Makati City Urged to Widen Mercury-Free Drive

(Photos by Manny Calonzo)

An environmental watchdog has commended the government of Makati City for its pioneering initiative to make the country’s premier business and financial capital “mercury-free.”

“Makati’s effort to raise public awareness about the need for environmentally-sound management of mercury-containing lamp waste is a feat worth replicating by other local government units,” said Thony Dizon, Coordinator of the EcoWaste Coalition’s Project Protect.

“We urge the Makati authorities to expand and sustain this beneficial program beyond the June to September 2011 timeframe to make it truly effective,” he said.

“We also hope to see Makati introducing more trailblazing measures to keep the city’s homes, schools, businesses, clinics and hospitals free from mercury hazards,” he suggested.

Makati City, in partnership with Zuelling Building, has so far collected 1.58 tons of discarded lamps and batteries that were deposited in custom-built recycling bins located at the Makati City Hall in Barangay Poblacion, Zuellig Building in Makati Avenue corner Paseo de Roxas and in the Barangay Urdaneta office.

The spent lamps are then sent to a government-accredited treatment, storage and disposal facility located in Marilao, Bulacan for proper resource recycling.

To make the program more accessible to Makati’s nearly 600,000 residents, the EcoWaste Coalition has requested Mayor Jejomar Erwin Binay to install more lamp recycling bins in the city’s 33 barangays.

“Apart from the barangay halls, we suggest putting secured lamp recycling bins in other places frequented by the public such as in churches, markets and schools,” Dizon stated.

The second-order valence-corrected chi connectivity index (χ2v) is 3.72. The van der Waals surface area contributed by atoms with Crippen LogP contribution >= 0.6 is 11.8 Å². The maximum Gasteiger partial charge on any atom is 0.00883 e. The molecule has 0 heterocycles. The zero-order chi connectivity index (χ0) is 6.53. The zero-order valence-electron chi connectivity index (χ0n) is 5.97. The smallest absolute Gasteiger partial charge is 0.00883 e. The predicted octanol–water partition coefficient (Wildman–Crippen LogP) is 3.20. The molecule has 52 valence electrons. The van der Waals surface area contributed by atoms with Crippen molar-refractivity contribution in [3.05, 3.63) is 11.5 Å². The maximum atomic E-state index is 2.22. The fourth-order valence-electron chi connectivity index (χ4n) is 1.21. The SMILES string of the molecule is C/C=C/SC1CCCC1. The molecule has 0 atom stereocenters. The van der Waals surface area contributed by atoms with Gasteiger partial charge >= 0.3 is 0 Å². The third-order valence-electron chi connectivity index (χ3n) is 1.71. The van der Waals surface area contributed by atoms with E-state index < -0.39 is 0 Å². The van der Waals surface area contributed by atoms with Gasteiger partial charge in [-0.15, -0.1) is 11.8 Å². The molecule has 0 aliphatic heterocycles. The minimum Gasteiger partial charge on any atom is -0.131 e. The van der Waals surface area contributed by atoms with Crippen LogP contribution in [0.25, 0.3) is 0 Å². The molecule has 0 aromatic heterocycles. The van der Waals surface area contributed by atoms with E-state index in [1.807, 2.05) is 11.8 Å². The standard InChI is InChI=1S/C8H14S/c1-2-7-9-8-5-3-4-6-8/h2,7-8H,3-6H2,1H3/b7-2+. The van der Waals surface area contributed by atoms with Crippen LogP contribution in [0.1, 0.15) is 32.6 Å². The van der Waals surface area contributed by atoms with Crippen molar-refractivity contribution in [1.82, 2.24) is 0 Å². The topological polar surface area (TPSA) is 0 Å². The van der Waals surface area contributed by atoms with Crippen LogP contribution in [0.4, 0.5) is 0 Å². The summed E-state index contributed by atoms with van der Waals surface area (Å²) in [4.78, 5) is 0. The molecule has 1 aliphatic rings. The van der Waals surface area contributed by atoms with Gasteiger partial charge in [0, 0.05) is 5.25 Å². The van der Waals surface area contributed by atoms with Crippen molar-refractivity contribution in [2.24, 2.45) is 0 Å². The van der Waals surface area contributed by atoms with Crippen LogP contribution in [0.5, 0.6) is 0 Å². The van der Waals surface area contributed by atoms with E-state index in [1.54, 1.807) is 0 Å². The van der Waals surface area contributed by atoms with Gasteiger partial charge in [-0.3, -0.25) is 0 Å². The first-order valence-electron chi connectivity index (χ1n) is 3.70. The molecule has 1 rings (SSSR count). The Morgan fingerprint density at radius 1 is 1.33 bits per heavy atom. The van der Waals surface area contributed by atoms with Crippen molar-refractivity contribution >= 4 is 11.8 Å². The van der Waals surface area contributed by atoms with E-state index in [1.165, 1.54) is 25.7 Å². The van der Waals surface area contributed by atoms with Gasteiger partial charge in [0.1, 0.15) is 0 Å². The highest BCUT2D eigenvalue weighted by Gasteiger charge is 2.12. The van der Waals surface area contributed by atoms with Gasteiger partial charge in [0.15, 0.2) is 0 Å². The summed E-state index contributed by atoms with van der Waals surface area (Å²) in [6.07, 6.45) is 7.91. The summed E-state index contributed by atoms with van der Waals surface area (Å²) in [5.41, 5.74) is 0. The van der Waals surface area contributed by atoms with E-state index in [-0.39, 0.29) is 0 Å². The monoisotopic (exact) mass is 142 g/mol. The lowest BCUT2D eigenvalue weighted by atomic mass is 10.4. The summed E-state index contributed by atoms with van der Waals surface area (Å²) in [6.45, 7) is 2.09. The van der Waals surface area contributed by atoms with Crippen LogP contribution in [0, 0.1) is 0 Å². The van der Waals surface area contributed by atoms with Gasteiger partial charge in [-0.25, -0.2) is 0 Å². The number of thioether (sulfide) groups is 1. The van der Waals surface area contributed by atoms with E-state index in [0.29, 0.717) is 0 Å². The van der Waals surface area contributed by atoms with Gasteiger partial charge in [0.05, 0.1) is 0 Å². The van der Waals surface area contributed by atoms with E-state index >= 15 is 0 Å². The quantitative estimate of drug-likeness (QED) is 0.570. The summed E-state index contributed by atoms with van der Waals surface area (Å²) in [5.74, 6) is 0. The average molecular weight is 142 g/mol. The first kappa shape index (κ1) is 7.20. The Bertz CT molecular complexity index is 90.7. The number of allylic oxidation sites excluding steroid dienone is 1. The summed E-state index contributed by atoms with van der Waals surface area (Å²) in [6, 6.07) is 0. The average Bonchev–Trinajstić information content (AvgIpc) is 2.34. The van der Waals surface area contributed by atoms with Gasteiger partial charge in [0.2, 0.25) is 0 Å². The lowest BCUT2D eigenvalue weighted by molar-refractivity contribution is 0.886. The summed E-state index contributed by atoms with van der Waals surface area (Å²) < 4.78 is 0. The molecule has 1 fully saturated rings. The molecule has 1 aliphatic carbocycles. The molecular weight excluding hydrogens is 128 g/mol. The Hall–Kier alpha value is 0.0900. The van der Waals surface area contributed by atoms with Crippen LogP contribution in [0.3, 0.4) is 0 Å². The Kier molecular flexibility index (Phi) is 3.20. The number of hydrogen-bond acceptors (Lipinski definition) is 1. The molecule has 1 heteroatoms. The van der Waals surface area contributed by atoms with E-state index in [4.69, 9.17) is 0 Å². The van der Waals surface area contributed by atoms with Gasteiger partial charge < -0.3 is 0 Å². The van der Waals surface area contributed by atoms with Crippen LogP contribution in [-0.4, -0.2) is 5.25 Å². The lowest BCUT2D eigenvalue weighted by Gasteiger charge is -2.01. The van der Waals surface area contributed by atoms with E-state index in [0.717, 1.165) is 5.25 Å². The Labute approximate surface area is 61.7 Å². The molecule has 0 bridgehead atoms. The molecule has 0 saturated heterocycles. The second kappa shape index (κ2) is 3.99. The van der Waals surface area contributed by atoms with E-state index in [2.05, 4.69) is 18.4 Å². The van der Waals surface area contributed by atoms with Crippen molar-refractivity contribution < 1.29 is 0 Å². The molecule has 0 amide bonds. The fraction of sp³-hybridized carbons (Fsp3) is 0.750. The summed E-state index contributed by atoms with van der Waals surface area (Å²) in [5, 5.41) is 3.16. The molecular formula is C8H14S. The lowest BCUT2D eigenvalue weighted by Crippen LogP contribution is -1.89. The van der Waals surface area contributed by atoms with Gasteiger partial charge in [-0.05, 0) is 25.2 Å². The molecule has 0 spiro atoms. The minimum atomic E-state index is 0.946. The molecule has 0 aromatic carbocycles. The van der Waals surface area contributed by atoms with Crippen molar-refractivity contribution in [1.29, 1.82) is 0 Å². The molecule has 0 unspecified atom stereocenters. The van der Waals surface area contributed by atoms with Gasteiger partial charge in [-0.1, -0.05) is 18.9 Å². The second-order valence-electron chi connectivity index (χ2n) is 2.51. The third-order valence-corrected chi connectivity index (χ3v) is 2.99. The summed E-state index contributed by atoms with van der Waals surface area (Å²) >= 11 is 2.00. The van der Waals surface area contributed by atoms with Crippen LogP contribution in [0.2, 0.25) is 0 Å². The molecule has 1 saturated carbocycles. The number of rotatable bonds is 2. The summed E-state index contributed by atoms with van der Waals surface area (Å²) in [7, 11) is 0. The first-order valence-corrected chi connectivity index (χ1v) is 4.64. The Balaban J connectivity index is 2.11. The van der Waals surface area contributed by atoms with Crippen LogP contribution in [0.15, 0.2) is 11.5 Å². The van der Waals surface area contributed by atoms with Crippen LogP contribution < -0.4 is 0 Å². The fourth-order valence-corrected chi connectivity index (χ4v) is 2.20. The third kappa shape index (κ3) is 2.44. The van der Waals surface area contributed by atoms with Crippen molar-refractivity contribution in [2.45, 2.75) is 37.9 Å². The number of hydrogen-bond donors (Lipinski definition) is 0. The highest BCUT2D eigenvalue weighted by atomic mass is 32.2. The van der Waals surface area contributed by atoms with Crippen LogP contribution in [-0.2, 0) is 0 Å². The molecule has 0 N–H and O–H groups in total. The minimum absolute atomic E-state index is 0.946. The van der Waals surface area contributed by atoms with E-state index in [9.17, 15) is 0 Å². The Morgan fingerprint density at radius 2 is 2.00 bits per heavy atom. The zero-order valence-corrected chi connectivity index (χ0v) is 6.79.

“It will surely help if the City Council will pass the first-ever ordinance establishing a system for environmentally-sound management of mercury-containing lamp waste to prevent mercury contamination of regular trash,” he pointed out.

“Such a system would necessitate, among other essentials, a sustained public information drive, the integration of the city’s informal recyclers such as the waste pickers into the scheme and the imposition of fines and penalties for improper lamp waste disposal,” he added.

To make Makati City “mercury-free,” the EcoWaste Coalition urged Mayor Binay to seriously consider instituting other practical measures to curb mercury releases, particularly from intentional sources such as mercury in laboratories and schools, in cosmetics and in medical devices.

Specifically, these measures would include:

1. Ordering schools to remove and discontinue use of mercury compounds and mercury-containing equipment to prevent chemical spills;

2. Directing regular market surveillance to rid shops of banned personal care products such as mercury-tainted skin whitening creams; and

3. Auditing hospitals and clinics to check their compliance with the phase-out and storage of mercury in health care facilities.

“Makati City, we further hope, can push the government into adopting and enforcing effective national mercury control laws and regulations, as well as support the ongoing process for a comprehensive and robust global mercury treaty,” the EcoWaste Coalition emphasized.

Exposure to mercury, a heavy metal with chemical symbol “Hg,” can cause significant adverse health effects.

According to the United Nations Environment Program and the World Health Organization, “the primary targets for toxicity of mercury and mercury compounds are the nervous system, the kidneys, and the cardiovascular system.”

“Other systems that may be affected include the respiratory, gastrointestinal, hematologic, immune and reproductive systems,” the agencies said.